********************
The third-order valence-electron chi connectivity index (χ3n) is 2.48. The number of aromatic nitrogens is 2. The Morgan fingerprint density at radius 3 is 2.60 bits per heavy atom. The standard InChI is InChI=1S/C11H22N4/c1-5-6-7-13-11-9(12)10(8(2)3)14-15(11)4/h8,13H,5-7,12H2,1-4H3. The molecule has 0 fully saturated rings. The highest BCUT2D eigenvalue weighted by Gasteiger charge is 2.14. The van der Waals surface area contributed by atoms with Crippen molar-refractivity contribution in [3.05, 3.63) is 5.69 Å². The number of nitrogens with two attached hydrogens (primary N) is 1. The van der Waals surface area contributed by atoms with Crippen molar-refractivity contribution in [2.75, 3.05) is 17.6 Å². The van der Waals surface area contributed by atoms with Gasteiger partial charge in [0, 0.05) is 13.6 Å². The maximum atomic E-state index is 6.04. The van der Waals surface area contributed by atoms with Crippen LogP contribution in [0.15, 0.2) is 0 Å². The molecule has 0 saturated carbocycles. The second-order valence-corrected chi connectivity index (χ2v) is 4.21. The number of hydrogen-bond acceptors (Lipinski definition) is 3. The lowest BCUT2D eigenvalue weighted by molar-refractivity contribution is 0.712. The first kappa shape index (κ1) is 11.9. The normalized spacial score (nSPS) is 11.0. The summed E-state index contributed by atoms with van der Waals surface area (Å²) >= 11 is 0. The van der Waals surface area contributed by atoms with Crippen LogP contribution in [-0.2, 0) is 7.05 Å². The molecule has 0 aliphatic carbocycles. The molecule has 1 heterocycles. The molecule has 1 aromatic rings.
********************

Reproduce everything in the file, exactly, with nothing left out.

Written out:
The third-order valence-electron chi connectivity index (χ3n) is 2.48. The number of aromatic nitrogens is 2. The Morgan fingerprint density at radius 3 is 2.60 bits per heavy atom. The standard InChI is InChI=1S/C11H22N4/c1-5-6-7-13-11-9(12)10(8(2)3)14-15(11)4/h8,13H,5-7,12H2,1-4H3. The molecule has 0 fully saturated rings. The highest BCUT2D eigenvalue weighted by Gasteiger charge is 2.14. The van der Waals surface area contributed by atoms with Crippen molar-refractivity contribution in [3.05, 3.63) is 5.69 Å². The number of nitrogens with two attached hydrogens (primary N) is 1. The van der Waals surface area contributed by atoms with Crippen molar-refractivity contribution in [2.75, 3.05) is 17.6 Å². The van der Waals surface area contributed by atoms with Gasteiger partial charge in [0, 0.05) is 13.6 Å². The maximum atomic E-state index is 6.04. The van der Waals surface area contributed by atoms with Crippen LogP contribution in [0.15, 0.2) is 0 Å². The molecule has 0 saturated carbocycles. The second-order valence-corrected chi connectivity index (χ2v) is 4.21. The number of hydrogen-bond acceptors (Lipinski definition) is 3. The lowest BCUT2D eigenvalue weighted by molar-refractivity contribution is 0.712. The first kappa shape index (κ1) is 11.9. The normalized spacial score (nSPS) is 11.0. The summed E-state index contributed by atoms with van der Waals surface area (Å²) >= 11 is 0. The van der Waals surface area contributed by atoms with Crippen LogP contribution in [-0.2, 0) is 7.05 Å². The molecule has 0 aliphatic carbocycles. The molecule has 1 heterocycles. The molecule has 1 aromatic rings.